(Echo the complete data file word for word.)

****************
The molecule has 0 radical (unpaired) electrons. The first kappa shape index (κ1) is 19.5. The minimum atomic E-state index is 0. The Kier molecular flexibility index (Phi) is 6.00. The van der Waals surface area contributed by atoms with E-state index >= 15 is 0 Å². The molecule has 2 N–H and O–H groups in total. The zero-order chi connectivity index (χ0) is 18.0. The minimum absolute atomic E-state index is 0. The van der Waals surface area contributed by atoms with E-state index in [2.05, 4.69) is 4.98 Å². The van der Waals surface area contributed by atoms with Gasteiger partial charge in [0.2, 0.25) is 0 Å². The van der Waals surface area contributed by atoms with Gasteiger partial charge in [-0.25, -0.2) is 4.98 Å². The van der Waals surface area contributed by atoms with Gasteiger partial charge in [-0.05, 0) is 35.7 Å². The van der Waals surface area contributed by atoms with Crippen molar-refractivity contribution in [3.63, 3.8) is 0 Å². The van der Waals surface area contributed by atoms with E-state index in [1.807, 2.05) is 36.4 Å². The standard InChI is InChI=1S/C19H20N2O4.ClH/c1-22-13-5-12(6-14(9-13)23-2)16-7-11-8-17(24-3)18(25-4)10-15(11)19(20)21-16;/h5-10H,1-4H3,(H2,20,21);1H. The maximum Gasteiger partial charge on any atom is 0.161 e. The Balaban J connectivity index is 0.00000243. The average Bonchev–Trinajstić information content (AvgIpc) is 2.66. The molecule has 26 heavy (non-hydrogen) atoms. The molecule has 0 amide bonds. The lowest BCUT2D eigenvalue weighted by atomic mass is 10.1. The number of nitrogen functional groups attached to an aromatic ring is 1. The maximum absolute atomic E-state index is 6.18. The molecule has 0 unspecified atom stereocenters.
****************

The molecule has 0 radical (unpaired) electrons. The first kappa shape index (κ1) is 19.5. The minimum atomic E-state index is 0. The Kier molecular flexibility index (Phi) is 6.00. The van der Waals surface area contributed by atoms with E-state index >= 15 is 0 Å². The molecule has 2 N–H and O–H groups in total. The zero-order chi connectivity index (χ0) is 18.0. The minimum absolute atomic E-state index is 0. The van der Waals surface area contributed by atoms with E-state index in [2.05, 4.69) is 4.98 Å². The van der Waals surface area contributed by atoms with Gasteiger partial charge in [0.2, 0.25) is 0 Å². The van der Waals surface area contributed by atoms with Gasteiger partial charge in [-0.25, -0.2) is 4.98 Å². The van der Waals surface area contributed by atoms with Gasteiger partial charge in [-0.05, 0) is 35.7 Å². The van der Waals surface area contributed by atoms with Crippen molar-refractivity contribution in [3.63, 3.8) is 0 Å². The van der Waals surface area contributed by atoms with E-state index in [1.807, 2.05) is 36.4 Å². The standard InChI is InChI=1S/C19H20N2O4.ClH/c1-22-13-5-12(6-14(9-13)23-2)16-7-11-8-17(24-3)18(25-4)10-15(11)19(20)21-16;/h5-10H,1-4H3,(H2,20,21);1H. The maximum Gasteiger partial charge on any atom is 0.161 e. The Balaban J connectivity index is 0.00000243. The average Bonchev–Trinajstić information content (AvgIpc) is 2.66. The molecule has 26 heavy (non-hydrogen) atoms. The molecule has 0 amide bonds. The lowest BCUT2D eigenvalue weighted by atomic mass is 10.1. The number of nitrogen functional groups attached to an aromatic ring is 1. The maximum absolute atomic E-state index is 6.18. The molecule has 0 unspecified atom stereocenters.